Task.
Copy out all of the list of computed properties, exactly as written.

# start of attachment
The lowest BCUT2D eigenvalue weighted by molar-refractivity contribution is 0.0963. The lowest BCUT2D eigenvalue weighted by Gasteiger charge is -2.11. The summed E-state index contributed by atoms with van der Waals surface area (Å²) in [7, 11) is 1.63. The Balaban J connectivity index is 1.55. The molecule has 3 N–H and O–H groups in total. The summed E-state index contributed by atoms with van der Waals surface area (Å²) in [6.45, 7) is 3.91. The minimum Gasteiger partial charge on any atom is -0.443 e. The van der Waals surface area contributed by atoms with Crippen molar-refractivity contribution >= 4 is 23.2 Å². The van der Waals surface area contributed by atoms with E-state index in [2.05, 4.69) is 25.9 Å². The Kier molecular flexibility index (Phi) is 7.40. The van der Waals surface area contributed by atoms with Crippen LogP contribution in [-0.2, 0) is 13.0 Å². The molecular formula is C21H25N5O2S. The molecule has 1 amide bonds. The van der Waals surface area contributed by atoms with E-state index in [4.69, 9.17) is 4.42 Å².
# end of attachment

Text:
The lowest BCUT2D eigenvalue weighted by molar-refractivity contribution is 0.0963. The lowest BCUT2D eigenvalue weighted by Gasteiger charge is -2.11. The summed E-state index contributed by atoms with van der Waals surface area (Å²) in [7, 11) is 1.63. The Balaban J connectivity index is 1.55. The molecule has 3 N–H and O–H groups in total. The summed E-state index contributed by atoms with van der Waals surface area (Å²) in [6.45, 7) is 3.91. The minimum Gasteiger partial charge on any atom is -0.443 e. The van der Waals surface area contributed by atoms with Crippen molar-refractivity contribution >= 4 is 23.2 Å². The van der Waals surface area contributed by atoms with E-state index in [2.05, 4.69) is 25.9 Å². The Kier molecular flexibility index (Phi) is 7.40. The van der Waals surface area contributed by atoms with Crippen LogP contribution in [-0.2, 0) is 13.0 Å². The molecular formula is C21H25N5O2S. The molecule has 1 amide bonds. The van der Waals surface area contributed by atoms with E-state index in [4.69, 9.17) is 4.42 Å².